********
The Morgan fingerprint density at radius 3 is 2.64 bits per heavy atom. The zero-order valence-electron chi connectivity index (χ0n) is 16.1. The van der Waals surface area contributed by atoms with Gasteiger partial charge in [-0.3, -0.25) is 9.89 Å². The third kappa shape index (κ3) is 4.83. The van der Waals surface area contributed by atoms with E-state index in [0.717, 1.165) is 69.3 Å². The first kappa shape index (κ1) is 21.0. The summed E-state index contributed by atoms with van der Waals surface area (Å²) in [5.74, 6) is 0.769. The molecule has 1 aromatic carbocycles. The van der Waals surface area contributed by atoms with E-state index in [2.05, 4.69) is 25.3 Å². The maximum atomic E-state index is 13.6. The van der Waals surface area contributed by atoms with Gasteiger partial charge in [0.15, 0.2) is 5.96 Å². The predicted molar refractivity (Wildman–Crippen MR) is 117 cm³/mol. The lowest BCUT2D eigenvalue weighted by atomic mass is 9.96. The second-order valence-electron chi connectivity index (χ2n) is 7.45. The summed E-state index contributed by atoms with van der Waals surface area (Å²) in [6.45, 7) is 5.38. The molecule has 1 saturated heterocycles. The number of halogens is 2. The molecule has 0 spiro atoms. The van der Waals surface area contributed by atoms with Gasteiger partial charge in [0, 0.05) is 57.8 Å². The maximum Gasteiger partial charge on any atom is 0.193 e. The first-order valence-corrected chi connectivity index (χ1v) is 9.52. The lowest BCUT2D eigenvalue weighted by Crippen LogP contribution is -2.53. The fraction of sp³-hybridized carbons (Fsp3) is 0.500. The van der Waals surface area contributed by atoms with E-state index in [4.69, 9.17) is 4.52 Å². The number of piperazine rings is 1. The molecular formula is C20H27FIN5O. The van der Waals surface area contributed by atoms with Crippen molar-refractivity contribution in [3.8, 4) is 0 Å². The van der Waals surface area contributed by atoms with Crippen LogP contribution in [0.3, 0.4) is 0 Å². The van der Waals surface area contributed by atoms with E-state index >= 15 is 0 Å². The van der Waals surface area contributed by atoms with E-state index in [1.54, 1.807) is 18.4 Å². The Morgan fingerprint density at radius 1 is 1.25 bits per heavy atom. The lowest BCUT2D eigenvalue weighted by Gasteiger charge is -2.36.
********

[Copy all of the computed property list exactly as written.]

The Morgan fingerprint density at radius 3 is 2.64 bits per heavy atom. The zero-order valence-electron chi connectivity index (χ0n) is 16.1. The van der Waals surface area contributed by atoms with Gasteiger partial charge in [-0.3, -0.25) is 9.89 Å². The third kappa shape index (κ3) is 4.83. The van der Waals surface area contributed by atoms with E-state index in [0.717, 1.165) is 69.3 Å². The first kappa shape index (κ1) is 21.0. The summed E-state index contributed by atoms with van der Waals surface area (Å²) in [5.74, 6) is 0.769. The molecule has 1 aromatic carbocycles. The van der Waals surface area contributed by atoms with E-state index in [2.05, 4.69) is 25.3 Å². The maximum atomic E-state index is 13.6. The van der Waals surface area contributed by atoms with Gasteiger partial charge in [0.15, 0.2) is 5.96 Å². The predicted molar refractivity (Wildman–Crippen MR) is 117 cm³/mol. The lowest BCUT2D eigenvalue weighted by atomic mass is 9.96. The second-order valence-electron chi connectivity index (χ2n) is 7.45. The summed E-state index contributed by atoms with van der Waals surface area (Å²) in [6.45, 7) is 5.38. The molecule has 1 saturated heterocycles. The number of halogens is 2. The molecule has 0 spiro atoms. The van der Waals surface area contributed by atoms with Gasteiger partial charge in [0, 0.05) is 57.8 Å². The maximum Gasteiger partial charge on any atom is 0.193 e. The first-order valence-corrected chi connectivity index (χ1v) is 9.52. The lowest BCUT2D eigenvalue weighted by Crippen LogP contribution is -2.53. The fraction of sp³-hybridized carbons (Fsp3) is 0.500. The van der Waals surface area contributed by atoms with E-state index in [4.69, 9.17) is 4.52 Å². The number of piperazine rings is 1. The molecular formula is C20H27FIN5O. The van der Waals surface area contributed by atoms with Crippen molar-refractivity contribution in [3.8, 4) is 0 Å². The van der Waals surface area contributed by atoms with Crippen LogP contribution in [0.3, 0.4) is 0 Å². The van der Waals surface area contributed by atoms with E-state index >= 15 is 0 Å². The van der Waals surface area contributed by atoms with E-state index in [1.54, 1.807) is 18.4 Å². The Morgan fingerprint density at radius 1 is 1.25 bits per heavy atom. The lowest BCUT2D eigenvalue weighted by Gasteiger charge is -2.36.